As briefly mentioned before, interim management can take on numerous and versatile tasks in the company. In principle, all activities in which an experienced manager is necessary are suitable. They are not limited to project tasks, but also include operationally important positions.
These include, among others, the following tasks:
– Carrying out important and specialized projects
– Taking on operational tasks with management responsibility
– Setting up new business areas and internationalisation (e.g. to Asia)
– Implementing necessary restructuring or reforms
– Supporting the management in critical phases
– Bridging to the search for a permanent manager
– Support with succession solutions
Of course, depending on the area of operation and the company, there are many other important activities that an experienced interim manager can usually perform without issue. If the managing director is absent for a longer period of time for health reasons, an interim manager can help until the successor is found or the deputy is ready to take over. First, it is important to have the right professional qualifications and good social skills. Especially for interim solutions in an international context. For example, it can make sense to send the experienced interim manager to Asia to build up the Asian business instead of younger manager who knows neither the local conditions nor the markets. This does not mean that the young talent should be active in other markets for a longer period of time. But if local success is an important element, then experience and local expertise are needed.
What are the differences between interim managers?
There are two main differences for interim managers in terms of liability risk. These depend on whether an interim manager acts with or without board liability within the company. You must therefore weigh up both options carefully before making a decision. Both options can offer different advantages and disadvantages.
Interim managers with directors’ and officers’ liability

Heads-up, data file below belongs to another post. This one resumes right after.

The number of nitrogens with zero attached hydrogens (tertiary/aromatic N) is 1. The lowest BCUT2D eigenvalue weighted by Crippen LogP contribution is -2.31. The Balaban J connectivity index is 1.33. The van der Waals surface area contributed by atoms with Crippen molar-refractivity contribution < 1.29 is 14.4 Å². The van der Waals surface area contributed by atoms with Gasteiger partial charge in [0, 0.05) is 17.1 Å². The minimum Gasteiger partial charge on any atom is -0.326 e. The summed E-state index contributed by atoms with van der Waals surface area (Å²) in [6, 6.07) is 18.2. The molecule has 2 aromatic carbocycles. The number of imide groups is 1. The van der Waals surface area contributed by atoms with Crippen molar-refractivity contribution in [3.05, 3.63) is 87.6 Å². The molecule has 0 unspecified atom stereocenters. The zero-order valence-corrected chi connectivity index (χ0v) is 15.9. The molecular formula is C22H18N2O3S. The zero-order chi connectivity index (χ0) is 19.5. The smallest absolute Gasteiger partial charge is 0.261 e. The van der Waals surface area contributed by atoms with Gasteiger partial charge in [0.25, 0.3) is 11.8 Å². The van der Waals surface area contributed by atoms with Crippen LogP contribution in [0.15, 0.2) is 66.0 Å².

In this case, the interim management takes over both management tasks and a position in the management or on the board of directors. The manager therefore belongs to the legal bodies of the company for a limited period of time, which results in liability under company law.
In this case, the so-called organ liability applies, which is not covered by the regular professional liability insurance. Additional insurance can be useful here, for example to protect against possible claims for damages in the event of a breach of duty.
Interim managers without directors’ and officers’ liability
Even without board liability, the manager can take on management tasks in the company, for example as a project or department manager. In this case, however, he does not belong to the legal bodies of the company and isn’t represented in the management or in the board of directors.
Since the liability of the executive bodies does not apply, in this case the general law of obligations from his consultancy contract applies. The interim manager or his employer is therefore free to minimise a possible liability risk by taking out the necessary additional insurance.
Conclusion on interim management
The global skills shortage not only affects the operational level but also clearly reflects in the field of experienced managers. In addition, the business world is moving faster and faster and requires flexible solutions to reliably solve temporary problems. This can pose major challenges for companies today, because finding experienced managers with leadership experience at short notice is practically impossible.
This is exactly where interim management provides vast benefits. You get an experienced manager at short notice who can take over tasks and positions without neglecting the important day-to-day of business. Make absolutely sure that not only the professional competences fit, but also the social skills leave a good impression. Only then will you as a company benefit from the maximum added value.
As a leading interim management company with many years of expertise in Asia, we can help you find the right manager for your needs. We are particularly specialised in the European and Asian markets and are always at your side on site. Contact us now and let us advise you.